This morning a headline in the WSJ caught my attention: “How to Ignore the Yes-Man [or yes-woman] in Your Head.” It’s the WSJ, so of course the article talks about our behavior related to investing. However, I think it also hits a salient point on the topic of personal growth.
The article mentions confirmation bias, a phenomenon identified by psychologists. Confirmation bias is a term used to explain our tendency to seek information that supports our existing beliefs without considering evidence that challenges those beliefs.
From the article: “It is easier for people to rationalize than to be rational.”
By gathering more and more data to confirm our beliefs, we become more confident in our prejudices. (“Prejudices” is my term, whereas the article uses “predictions”.) Technically, this type of behavior is irrational because it automatically disqualifies any opposing views.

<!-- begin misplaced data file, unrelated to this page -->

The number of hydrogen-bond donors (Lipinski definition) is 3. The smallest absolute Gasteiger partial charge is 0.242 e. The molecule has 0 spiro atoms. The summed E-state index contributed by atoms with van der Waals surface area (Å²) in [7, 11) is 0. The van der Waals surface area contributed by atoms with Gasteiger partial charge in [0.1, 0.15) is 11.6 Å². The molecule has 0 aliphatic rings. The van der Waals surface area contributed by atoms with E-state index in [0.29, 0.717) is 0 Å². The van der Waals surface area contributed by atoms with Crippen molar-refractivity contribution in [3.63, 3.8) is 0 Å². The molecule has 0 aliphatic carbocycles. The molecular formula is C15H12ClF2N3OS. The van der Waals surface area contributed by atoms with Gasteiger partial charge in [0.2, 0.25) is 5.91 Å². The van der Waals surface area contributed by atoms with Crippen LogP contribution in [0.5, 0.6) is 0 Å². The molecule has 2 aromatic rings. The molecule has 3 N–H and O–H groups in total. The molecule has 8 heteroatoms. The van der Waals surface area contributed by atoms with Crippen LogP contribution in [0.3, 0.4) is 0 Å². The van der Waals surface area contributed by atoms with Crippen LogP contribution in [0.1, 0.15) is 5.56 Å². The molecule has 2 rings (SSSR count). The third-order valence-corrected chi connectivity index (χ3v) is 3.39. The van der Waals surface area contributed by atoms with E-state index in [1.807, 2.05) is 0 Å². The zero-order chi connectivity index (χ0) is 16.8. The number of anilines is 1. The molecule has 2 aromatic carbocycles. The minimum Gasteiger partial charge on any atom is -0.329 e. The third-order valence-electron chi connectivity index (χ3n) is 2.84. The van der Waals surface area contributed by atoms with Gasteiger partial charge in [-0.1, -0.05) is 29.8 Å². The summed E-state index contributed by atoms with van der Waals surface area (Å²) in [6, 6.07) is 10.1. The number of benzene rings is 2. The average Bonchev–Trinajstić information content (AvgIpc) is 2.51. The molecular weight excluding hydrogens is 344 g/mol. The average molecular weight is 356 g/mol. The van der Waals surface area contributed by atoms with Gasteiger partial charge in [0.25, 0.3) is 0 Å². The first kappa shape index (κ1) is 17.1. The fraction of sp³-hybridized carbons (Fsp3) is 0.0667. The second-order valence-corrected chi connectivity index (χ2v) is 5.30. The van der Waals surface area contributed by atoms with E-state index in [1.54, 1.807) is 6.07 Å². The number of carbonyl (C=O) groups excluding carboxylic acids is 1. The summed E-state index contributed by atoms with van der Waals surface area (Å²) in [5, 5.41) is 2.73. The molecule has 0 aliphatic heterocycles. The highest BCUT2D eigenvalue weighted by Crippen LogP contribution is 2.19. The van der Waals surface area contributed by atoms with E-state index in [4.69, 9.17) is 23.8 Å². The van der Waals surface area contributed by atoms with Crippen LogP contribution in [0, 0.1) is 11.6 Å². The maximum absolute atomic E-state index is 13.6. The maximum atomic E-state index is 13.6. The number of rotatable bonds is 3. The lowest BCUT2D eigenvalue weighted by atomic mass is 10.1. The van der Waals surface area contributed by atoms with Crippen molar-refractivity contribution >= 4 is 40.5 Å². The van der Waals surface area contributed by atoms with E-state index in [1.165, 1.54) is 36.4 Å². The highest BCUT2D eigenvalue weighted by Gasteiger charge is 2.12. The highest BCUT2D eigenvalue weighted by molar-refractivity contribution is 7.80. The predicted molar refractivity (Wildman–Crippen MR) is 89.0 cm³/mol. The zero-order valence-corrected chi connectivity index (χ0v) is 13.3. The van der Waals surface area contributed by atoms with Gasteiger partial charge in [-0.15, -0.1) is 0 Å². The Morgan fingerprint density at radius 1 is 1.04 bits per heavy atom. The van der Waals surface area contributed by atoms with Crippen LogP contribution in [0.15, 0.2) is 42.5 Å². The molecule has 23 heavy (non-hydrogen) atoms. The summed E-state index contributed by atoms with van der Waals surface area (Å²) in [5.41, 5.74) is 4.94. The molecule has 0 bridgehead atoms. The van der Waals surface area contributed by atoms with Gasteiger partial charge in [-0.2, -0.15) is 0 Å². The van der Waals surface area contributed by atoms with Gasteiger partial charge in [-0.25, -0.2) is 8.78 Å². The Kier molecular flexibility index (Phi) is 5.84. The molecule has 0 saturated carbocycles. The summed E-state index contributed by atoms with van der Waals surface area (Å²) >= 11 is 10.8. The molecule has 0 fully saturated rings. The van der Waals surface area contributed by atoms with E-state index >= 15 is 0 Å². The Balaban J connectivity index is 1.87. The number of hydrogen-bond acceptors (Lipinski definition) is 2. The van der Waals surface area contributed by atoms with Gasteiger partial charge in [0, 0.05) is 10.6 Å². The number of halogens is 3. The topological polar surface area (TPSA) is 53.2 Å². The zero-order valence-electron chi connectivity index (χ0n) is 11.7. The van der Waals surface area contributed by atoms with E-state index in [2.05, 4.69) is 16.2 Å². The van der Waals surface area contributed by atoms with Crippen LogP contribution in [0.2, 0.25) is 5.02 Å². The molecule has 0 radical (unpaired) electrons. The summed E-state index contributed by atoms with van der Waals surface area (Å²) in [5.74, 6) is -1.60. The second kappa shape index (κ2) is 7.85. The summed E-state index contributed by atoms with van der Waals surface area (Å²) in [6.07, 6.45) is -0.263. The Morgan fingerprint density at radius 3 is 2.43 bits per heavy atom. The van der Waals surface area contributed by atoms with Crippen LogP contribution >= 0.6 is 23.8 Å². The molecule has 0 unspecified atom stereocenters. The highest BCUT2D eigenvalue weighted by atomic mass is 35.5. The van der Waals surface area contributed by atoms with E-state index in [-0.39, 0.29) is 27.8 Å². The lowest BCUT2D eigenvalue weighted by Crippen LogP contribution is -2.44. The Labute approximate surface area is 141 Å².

I believe confirmation bias can hinder our personal growth. Without seriously considering alternate viewpoints, we may continue to see people and the world in the same way.
But what happens when our assessments are wrong? What would we be missing out on (would we be missing the party)? How much further could we go in life if we had more balanced information at our disposal?
Carl Balingit is a former engineer who applies rational thought to the often subjective nature of traditional healing. He practices acupuncture in San Diego, CA.
He also prescribes Chinese herbal formulas. The herbs do not necessarily come from China.